A court in Belarus has decided to transfer jailed Belarusian opposition politician Mikalay Statkevich to a maximum-security prison for alleged rules infractions committed at a lesser prison facility.
The decision was handed down on May 4 after a closed-door trial at a penal colony in the eastern city of Shklou where the former presidential candidate was being held.
Judge Svyatlana Barantsava found Statkevich guilty of "systemic violation of the prison's internal regulations" and ruled that he must be moved to a cell in a high-security facility.
He will be held at the new facility until the end of his six-year prison term, which ends in late 2016.
Statkevich's wife, Maryna Adamovich, who was present at the hearing, told RFE/RL that her husband accepted the judge's decision with no emotion.
Statkevich was found guilty of "organizing mass disturbances" following authoritarian President Alyaksandr Lukashenka's reelection in December 2010.
Statkevich, representing the Belarusian Social Democratic Party, finished with just over 1 percent of the vote in the 2010 poll.
Of the several presidential candidates who were detained in the wake of the election, Statkevich is the only one who remains in prison. In some cases those who were released received presidential pardons.
According to Adamovich, Statkevich repeated his refusal to ask for clemency from President Lukashenka.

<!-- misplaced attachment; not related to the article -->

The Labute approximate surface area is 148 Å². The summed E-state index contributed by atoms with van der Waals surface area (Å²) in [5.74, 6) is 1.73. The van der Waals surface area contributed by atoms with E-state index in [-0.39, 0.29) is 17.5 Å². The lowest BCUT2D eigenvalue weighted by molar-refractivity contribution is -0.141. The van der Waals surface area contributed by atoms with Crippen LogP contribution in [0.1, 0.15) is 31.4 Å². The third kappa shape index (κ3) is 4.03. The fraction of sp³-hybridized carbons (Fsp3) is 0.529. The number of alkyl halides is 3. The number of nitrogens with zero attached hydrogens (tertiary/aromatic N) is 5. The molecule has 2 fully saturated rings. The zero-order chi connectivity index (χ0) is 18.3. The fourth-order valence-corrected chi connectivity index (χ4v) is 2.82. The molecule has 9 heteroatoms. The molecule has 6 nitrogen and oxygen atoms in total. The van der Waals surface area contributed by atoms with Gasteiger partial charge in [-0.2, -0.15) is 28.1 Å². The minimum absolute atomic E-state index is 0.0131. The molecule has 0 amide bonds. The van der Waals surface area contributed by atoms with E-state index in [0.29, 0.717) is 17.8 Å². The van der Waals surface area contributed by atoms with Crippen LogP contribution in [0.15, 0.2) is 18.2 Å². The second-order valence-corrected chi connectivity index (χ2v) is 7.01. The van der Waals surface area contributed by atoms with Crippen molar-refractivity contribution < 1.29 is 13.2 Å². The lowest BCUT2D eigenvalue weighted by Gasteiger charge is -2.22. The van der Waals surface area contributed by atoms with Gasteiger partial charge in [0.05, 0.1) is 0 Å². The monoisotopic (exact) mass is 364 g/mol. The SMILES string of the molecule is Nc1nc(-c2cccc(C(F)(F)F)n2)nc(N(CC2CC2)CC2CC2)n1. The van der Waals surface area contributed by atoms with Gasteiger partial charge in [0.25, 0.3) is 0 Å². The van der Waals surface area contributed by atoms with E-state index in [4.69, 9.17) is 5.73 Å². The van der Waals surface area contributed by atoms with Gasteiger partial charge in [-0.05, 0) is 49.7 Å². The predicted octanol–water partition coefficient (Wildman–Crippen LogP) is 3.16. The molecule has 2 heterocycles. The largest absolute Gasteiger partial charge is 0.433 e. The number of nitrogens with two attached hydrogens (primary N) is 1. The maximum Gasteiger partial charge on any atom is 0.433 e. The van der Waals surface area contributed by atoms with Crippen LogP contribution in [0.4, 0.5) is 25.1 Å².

Statkevich pleaded not guilty to the original charge leveled against him and has insisted that his imprisonment was politically motivated.
In January, Statkevich was transferred to the penal colony in Shklou after spending three years at a maximum-security prison in the city of Mahileu. He had been sent to that facility after he was found to have violated regulations at the Shklou facility.
Following the May 4 decision, Belarusian opposition activist and former political prisoner Zmitser Dashkevich described Statkevich as the most influential political prisoner in Belarus today.
He suggested that penal-colony authorities could not allow Statkevich to openly share his political views and ideas among the some 2,000 inmates at the facility.
The co-chairman of the opposition Belarusian Christian Democratic Party, Paval Sevyarynets, told RFE/RL that the decision to send Statkevich to the maximum-security penitentiary was a fait accompli.
Sevyarynets added that his party had begun collecting signatures on a petition demanding Statkevich's immediate release.